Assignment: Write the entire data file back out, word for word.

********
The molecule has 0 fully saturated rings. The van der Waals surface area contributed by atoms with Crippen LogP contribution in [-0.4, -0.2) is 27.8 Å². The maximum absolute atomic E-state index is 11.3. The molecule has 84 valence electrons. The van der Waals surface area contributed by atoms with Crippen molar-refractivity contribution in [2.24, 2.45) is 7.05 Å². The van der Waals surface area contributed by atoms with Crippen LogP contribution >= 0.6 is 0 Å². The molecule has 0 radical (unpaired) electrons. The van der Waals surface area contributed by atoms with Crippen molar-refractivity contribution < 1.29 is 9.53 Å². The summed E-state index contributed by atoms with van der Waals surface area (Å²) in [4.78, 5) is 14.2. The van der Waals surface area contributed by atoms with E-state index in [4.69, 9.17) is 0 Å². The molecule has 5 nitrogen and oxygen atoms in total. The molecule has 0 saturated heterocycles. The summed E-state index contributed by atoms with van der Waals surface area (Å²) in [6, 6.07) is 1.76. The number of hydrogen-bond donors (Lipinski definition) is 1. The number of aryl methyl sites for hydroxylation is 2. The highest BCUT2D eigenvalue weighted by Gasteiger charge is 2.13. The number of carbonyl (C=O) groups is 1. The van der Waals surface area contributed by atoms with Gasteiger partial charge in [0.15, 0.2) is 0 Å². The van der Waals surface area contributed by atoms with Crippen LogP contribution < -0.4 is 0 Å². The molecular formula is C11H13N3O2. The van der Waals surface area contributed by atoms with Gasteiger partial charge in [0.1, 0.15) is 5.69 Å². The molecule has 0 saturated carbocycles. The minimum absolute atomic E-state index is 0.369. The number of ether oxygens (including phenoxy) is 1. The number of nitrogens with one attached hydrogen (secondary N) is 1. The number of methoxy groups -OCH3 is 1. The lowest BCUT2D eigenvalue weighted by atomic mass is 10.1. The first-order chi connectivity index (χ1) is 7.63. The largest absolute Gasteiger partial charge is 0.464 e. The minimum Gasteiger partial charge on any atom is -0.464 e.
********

The molecule has 0 fully saturated rings. The van der Waals surface area contributed by atoms with Crippen LogP contribution in [-0.4, -0.2) is 27.8 Å². The maximum absolute atomic E-state index is 11.3. The molecule has 84 valence electrons. The van der Waals surface area contributed by atoms with Crippen molar-refractivity contribution in [2.24, 2.45) is 7.05 Å². The van der Waals surface area contributed by atoms with Crippen LogP contribution >= 0.6 is 0 Å². The molecule has 0 radical (unpaired) electrons. The van der Waals surface area contributed by atoms with Crippen molar-refractivity contribution < 1.29 is 9.53 Å². The summed E-state index contributed by atoms with van der Waals surface area (Å²) in [4.78, 5) is 14.2. The van der Waals surface area contributed by atoms with E-state index in [4.69, 9.17) is 0 Å². The molecule has 5 nitrogen and oxygen atoms in total. The molecule has 0 saturated heterocycles. The summed E-state index contributed by atoms with van der Waals surface area (Å²) in [6, 6.07) is 1.76. The number of hydrogen-bond donors (Lipinski definition) is 1. The number of aryl methyl sites for hydroxylation is 2. The highest BCUT2D eigenvalue weighted by Gasteiger charge is 2.13. The number of carbonyl (C=O) groups is 1. The van der Waals surface area contributed by atoms with Gasteiger partial charge in [0.15, 0.2) is 0 Å². The van der Waals surface area contributed by atoms with Crippen LogP contribution < -0.4 is 0 Å². The molecular formula is C11H13N3O2. The van der Waals surface area contributed by atoms with Gasteiger partial charge in [0.1, 0.15) is 5.69 Å². The molecule has 0 saturated carbocycles. The minimum absolute atomic E-state index is 0.369. The number of ether oxygens (including phenoxy) is 1. The number of nitrogens with one attached hydrogen (secondary N) is 1. The number of methoxy groups -OCH3 is 1. The lowest BCUT2D eigenvalue weighted by atomic mass is 10.1. The first-order chi connectivity index (χ1) is 7.63. The largest absolute Gasteiger partial charge is 0.464 e. The minimum Gasteiger partial charge on any atom is -0.464 e.